My garden is full of tasty plants to tempt butterflies to lay their eggs. Finally, a black swallowtail butterfly slipped in and laid a few eggs on a bronze fennel. I've been following their progress since before the caterpillars hatched, fretting over these gorgeous creatures and wondering how much I should interfere to keep away crab spiders, dragonflies and other predators.
If you plant it, will they come? Over the past two years, I’ve planted many kinds of coneflowers and milkweed. I’ve planted bronze fennel, parsley, bee balm, butterfly bush, autumn sedum and more. It’s a buffet for Black Swallowtail and Monarch butterflies and others. But where are they? I’m not getting much business. Friends say that the butterflies will come, but it seems a slow year. Maybe a watched garden never produces. Everything is lush and green, the flowers are blooming, come and get it!
I jumpstarted the process in May when I bought a Monarch caterpillar at the Monarch Watch open house in Lawrence, Kansas, where I also bought three kinds of milkweed. “Reggie” (from the Latin rex, regis, for king, a monarch…yes, it’s corny) chewed away for a day and then disappeared. I hope he successfully moved on to pupation.
A month later in June, I found another Monarch caterpillar, one I didn’t have to buy. I was thrilled, even though he was voraciously chewing up the one-month planted milkweed, leaving only a stem. I did plant milkweed just for the caterpillars to eat, but do they have to eat so much! He was almost ready to pupate when I discovered him, and he had the appetite of a teenager! I said: “Hey, leave some milkweed for the others!” Soon, the caterpillar was gone, hopefully moving on to the next stage and not in the craw of a robin. The milkweed struggled, but finally a few new shoots appeared, and then it began to flourish. Apparently, milkweeds “know” how to cope.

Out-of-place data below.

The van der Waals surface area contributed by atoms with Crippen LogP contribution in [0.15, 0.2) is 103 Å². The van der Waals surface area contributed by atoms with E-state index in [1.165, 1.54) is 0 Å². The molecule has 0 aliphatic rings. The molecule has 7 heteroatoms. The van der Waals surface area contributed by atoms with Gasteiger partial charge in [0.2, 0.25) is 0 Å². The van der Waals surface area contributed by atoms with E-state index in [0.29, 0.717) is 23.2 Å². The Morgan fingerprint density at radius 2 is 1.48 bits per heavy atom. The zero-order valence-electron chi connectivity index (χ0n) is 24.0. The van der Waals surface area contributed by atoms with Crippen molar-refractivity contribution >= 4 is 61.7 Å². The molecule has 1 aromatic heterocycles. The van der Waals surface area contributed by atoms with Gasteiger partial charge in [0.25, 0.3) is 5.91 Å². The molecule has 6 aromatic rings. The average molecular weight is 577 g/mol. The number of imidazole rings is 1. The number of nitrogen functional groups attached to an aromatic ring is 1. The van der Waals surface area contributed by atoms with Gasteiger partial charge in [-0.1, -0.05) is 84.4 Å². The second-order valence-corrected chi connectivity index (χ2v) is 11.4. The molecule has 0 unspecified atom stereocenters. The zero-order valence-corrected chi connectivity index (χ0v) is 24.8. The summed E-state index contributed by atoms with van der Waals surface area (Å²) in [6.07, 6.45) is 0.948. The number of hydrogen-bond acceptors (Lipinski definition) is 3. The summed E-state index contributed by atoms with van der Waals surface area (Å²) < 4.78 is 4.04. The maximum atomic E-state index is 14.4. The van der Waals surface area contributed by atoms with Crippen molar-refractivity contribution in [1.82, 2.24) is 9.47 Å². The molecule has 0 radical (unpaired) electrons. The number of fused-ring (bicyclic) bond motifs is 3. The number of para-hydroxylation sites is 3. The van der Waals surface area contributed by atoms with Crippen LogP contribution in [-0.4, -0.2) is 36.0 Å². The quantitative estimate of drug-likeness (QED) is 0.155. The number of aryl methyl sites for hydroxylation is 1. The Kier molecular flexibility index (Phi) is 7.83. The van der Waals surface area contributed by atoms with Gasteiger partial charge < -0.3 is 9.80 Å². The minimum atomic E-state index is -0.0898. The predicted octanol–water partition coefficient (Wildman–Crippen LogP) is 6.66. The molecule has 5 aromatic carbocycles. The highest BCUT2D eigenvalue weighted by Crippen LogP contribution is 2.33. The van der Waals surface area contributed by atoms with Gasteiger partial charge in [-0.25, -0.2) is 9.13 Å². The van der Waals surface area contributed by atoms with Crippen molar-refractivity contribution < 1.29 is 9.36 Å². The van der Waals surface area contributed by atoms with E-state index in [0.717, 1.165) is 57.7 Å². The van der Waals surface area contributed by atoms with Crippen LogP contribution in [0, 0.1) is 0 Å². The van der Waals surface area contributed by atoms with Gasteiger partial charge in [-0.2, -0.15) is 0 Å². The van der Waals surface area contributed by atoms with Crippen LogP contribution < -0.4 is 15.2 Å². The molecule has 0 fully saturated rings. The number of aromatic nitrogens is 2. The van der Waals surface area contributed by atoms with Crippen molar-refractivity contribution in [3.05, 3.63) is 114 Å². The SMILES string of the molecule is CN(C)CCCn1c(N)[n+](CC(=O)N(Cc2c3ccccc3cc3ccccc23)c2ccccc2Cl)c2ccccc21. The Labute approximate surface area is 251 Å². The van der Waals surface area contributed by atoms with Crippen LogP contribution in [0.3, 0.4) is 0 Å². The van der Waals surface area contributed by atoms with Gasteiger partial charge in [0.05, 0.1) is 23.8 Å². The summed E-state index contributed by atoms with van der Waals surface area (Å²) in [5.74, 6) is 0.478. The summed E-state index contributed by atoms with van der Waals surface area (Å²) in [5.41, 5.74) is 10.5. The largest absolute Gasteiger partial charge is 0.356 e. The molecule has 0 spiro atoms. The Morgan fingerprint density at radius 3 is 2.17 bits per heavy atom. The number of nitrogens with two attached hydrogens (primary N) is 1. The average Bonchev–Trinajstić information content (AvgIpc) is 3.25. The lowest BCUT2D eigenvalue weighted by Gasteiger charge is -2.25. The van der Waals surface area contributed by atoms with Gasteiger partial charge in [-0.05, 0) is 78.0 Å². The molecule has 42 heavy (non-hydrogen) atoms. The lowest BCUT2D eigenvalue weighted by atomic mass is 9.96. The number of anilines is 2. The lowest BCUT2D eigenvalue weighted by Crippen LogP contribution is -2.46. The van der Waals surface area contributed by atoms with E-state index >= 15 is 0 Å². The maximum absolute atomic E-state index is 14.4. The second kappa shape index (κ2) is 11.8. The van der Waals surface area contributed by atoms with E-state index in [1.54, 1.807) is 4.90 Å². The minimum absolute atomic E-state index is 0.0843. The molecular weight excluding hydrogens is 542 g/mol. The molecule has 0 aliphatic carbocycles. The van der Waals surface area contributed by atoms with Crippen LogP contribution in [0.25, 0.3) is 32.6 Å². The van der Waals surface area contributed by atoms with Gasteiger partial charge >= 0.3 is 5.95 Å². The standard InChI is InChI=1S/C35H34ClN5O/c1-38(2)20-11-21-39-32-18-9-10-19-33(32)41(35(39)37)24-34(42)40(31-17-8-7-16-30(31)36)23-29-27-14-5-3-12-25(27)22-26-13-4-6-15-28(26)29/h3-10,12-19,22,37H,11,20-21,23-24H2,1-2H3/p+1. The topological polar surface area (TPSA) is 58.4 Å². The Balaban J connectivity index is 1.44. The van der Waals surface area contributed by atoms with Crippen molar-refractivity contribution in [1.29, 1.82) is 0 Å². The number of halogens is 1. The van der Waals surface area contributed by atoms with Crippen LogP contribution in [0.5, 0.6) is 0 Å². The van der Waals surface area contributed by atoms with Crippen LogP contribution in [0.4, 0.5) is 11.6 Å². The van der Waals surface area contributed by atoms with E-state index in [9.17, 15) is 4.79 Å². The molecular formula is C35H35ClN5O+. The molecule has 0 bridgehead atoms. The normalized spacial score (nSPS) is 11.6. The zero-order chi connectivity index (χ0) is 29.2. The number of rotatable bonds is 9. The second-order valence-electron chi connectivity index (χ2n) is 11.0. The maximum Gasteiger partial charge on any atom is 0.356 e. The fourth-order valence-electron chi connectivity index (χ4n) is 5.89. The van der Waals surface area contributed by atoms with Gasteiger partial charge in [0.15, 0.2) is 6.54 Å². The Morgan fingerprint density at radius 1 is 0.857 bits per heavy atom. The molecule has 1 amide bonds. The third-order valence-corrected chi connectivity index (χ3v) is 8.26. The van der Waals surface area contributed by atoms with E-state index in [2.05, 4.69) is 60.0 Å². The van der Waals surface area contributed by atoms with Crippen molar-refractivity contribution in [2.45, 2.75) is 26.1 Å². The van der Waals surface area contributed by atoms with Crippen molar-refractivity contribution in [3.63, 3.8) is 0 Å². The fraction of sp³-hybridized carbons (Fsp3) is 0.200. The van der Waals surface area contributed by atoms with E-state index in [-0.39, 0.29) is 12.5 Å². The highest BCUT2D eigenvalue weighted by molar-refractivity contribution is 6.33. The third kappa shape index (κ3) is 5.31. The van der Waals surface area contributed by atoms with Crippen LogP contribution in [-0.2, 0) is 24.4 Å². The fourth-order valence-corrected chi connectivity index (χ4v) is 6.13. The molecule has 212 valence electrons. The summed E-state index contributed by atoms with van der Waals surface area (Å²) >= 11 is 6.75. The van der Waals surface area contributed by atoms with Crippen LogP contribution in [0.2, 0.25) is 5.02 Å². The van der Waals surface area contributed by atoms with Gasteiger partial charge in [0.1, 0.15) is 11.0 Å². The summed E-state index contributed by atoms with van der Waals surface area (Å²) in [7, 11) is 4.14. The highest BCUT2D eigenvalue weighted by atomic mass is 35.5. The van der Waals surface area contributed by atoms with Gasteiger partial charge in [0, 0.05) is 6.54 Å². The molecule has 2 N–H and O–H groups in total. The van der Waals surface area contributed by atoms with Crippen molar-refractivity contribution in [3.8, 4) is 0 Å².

A Monarch butterfly flitted in and briefly landed on several milkweed plants. Later, I discovered many eggs, each one laid on the underside of a leaf of different plants. I watched the progress as the eggs hatched. Here are two very small caterpillars from July 15, 2009. Today (July 16) when I checked found only one caterpillar, so I don't know whether the other was hiding or had fallen prey to other creatures. It's a dangerous world out there!
Since then, I’ve found eggs on the under side of the leaves of three of my milkweeds, wondering how they could all support so many caterpillars. Well, I didn’t have to worry about that, because most didn’t survive. Most seemed to hatch, leaving a tiny hole in the leaf where they were laid, but each day there are fewer and fewer caterpillars. Will any survive to adulthood?
The irony is that decades ago when I wasn’t even aware of this wonderful world of caterpillars, I found seven black swallowtail caterpillars on some parsley in my garden. I didn’t know what they were. I was so horrifed, because I had this revulsion to creepy crawlie things, that I clipped off the “infested” stems and threw them all in the trash. Now, I’d think I’d won the lottery if I found so many BST caterpillars. (OK, maybe I’m exaggerating…) I’ve regretted that act of destruction ever since. And who even needs parsley!
Now I hover over “my” caterpillars, wondering how much I should interfere. Should I chase away the crab spiders and dragon flies?
For more information about growing plants for caterpillars and butterflies go to Monarch Watch. To read about J. G.’s beautiful garden, which is a Monarch Waystation, go to my post: Life and Death in the Garden. For my story on the Monarch Watch Spring 2009 Open House, click here. Click on the title of the posts, and the stories with photographs will pop up. Use my search box to find my other stories about butterflies and caterpillars.
I didn't discover this Monarch caterpillar until it was almost ready to pupate. It ate the leaves of this milkweed so quickly and voraciously that it left only a stem. I thought: Hey, leave some for the other guys! I didn't think the milkweed, which I had recently planted, would survive, but it slowly recovered and grew new shoots, ready for the next batch of hatchlings.